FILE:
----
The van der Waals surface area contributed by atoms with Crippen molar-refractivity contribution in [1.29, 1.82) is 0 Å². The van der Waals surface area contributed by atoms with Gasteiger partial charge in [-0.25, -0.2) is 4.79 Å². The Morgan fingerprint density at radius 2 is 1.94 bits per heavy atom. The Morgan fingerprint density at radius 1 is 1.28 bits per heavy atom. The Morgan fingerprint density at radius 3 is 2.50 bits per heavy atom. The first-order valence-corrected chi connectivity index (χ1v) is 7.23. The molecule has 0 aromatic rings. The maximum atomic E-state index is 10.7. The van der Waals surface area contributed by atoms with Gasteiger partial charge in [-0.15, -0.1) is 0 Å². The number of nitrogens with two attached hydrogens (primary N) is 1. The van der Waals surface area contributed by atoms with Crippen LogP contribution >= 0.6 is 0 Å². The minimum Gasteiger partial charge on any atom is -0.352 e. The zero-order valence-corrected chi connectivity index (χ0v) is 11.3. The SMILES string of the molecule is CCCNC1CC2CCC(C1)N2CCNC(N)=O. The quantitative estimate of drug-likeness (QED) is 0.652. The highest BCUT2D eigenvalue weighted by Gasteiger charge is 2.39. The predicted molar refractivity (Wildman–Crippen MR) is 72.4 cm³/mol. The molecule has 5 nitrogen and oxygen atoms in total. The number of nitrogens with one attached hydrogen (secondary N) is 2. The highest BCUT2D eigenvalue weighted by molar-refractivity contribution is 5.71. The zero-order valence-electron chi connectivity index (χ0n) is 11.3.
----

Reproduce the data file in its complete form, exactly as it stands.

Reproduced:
The van der Waals surface area contributed by atoms with Crippen molar-refractivity contribution in [1.29, 1.82) is 0 Å². The van der Waals surface area contributed by atoms with Gasteiger partial charge in [-0.25, -0.2) is 4.79 Å². The Morgan fingerprint density at radius 2 is 1.94 bits per heavy atom. The Morgan fingerprint density at radius 1 is 1.28 bits per heavy atom. The Morgan fingerprint density at radius 3 is 2.50 bits per heavy atom. The first-order valence-corrected chi connectivity index (χ1v) is 7.23. The molecule has 0 aromatic rings. The maximum atomic E-state index is 10.7. The van der Waals surface area contributed by atoms with Gasteiger partial charge in [-0.15, -0.1) is 0 Å². The number of nitrogens with two attached hydrogens (primary N) is 1. The van der Waals surface area contributed by atoms with Crippen LogP contribution >= 0.6 is 0 Å². The minimum Gasteiger partial charge on any atom is -0.352 e. The zero-order valence-corrected chi connectivity index (χ0v) is 11.3. The SMILES string of the molecule is CCCNC1CC2CCC(C1)N2CCNC(N)=O. The quantitative estimate of drug-likeness (QED) is 0.652. The highest BCUT2D eigenvalue weighted by Gasteiger charge is 2.39. The predicted molar refractivity (Wildman–Crippen MR) is 72.4 cm³/mol. The molecule has 5 nitrogen and oxygen atoms in total. The number of nitrogens with one attached hydrogen (secondary N) is 2. The highest BCUT2D eigenvalue weighted by molar-refractivity contribution is 5.71. The zero-order valence-electron chi connectivity index (χ0n) is 11.3.